| WASHINGTON, June 23
WASHINGTON, June 23 The House Appropriations
Committee on Tuesday approved a $48.8 billion spending bill for
U.S. foreign policy and aid efforts, and tried to apply more
pressure on Iran after the violence that followed its disputed
The legislation includes $2.7 billion in foreign aid for
Afghanistan and $1.5 billion for Pakistan as they fight Taliban
militants. It also provides $2.2 billion for Israel, a close
U.S. ally, during the fiscal year 2010 which starts Oct. 1.
But the committee debate centered on trying to pressure
Iran, where huge crowds of demonstrators have flooded the
streets for days protesting that the re-election of Mahmoud
Ahmadinejad was fraudulent, a charge he has denied.
Lawmakers adopted an amendment that would prohibit the U.S.
Export-Import Bank from extending loans, credits or guarantees
to companies that supply Iran with gasoline or help the
country's domestic production.
"While students are murdered in the streets of Tehran, we
should not use taxpayer money to bolster the Iranian economy,"
said Republican Representative Mark Kirk of Illinois.
Kirk estimated that Iran imports some 40 percent of its
gasoline and almost all of it comes from Swiss firms Vitol and
Glencore International [GLEN.UL], the Swiss and Dutch firm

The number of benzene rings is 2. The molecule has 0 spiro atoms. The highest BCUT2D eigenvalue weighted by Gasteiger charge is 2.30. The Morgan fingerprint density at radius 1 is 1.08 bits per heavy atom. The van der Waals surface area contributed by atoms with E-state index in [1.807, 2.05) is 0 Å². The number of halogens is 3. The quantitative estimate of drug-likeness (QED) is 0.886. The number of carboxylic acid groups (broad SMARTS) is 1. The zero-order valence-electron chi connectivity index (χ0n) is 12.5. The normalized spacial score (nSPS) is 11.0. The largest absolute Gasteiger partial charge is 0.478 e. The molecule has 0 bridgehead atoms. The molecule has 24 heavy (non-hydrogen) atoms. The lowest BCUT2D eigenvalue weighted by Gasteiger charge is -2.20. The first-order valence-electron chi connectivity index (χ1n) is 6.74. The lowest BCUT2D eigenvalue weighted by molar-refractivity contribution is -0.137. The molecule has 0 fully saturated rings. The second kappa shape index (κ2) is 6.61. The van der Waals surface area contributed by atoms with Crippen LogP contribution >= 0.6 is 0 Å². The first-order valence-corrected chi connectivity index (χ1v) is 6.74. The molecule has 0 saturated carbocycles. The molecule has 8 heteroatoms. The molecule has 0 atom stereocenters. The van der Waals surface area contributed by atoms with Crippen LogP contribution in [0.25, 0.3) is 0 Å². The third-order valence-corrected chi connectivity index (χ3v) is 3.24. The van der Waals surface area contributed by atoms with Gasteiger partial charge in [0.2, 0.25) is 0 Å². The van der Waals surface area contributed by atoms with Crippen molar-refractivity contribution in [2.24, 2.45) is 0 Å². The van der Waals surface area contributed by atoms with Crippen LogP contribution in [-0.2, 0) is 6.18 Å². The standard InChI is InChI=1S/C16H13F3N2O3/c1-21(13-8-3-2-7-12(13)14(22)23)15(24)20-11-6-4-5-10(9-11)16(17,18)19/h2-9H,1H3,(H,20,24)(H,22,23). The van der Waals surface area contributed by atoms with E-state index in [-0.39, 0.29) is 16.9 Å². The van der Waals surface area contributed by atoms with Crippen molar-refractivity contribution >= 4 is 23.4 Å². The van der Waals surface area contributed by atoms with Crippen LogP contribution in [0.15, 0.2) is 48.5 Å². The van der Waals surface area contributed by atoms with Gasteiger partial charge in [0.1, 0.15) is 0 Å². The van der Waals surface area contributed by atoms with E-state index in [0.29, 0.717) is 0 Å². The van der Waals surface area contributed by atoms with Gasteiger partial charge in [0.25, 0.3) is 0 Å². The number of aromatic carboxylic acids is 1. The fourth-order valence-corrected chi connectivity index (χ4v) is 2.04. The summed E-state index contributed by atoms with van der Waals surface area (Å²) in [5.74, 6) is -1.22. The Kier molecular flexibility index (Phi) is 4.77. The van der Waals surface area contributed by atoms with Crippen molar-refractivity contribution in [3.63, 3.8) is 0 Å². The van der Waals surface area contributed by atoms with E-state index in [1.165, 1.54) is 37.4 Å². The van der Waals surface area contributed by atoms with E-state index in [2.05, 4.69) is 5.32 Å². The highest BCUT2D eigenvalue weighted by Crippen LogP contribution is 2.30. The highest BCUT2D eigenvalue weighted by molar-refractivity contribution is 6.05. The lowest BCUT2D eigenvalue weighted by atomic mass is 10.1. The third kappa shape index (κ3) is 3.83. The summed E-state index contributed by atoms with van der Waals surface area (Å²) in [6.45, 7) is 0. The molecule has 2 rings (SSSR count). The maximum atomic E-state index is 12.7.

Trafigura, France's Total (TOTF.PA), BP (BP.L) and India's
Reliance Industries (RELI.BO).
Some Democrats argued that lawmakers should avoid
interfering with U.S. foreign policy on Iran because it could
give the Tehran government an opening to blame the United
States for meddling in its internal affairs.
"The smartest thing we can do right now is to stay out of
the Iranian revolution so it is the Iranians' revolution not
ours," said Democratic Representative Jim Moran.
He said the Export-Import Bank had already issued $900
million in loan guarantees for a Reliance Industries refinery,
which would not be producing gasoline for Iran.
However, Kirk said the plant provides roughly one-third of
Tehran's daily gas imports.
The Export-Import Bank loan amendment was attached to a
must-pass annual spending bill, but the language could change
or even be removed before it becomes law.
(Editing by Chris Wilson)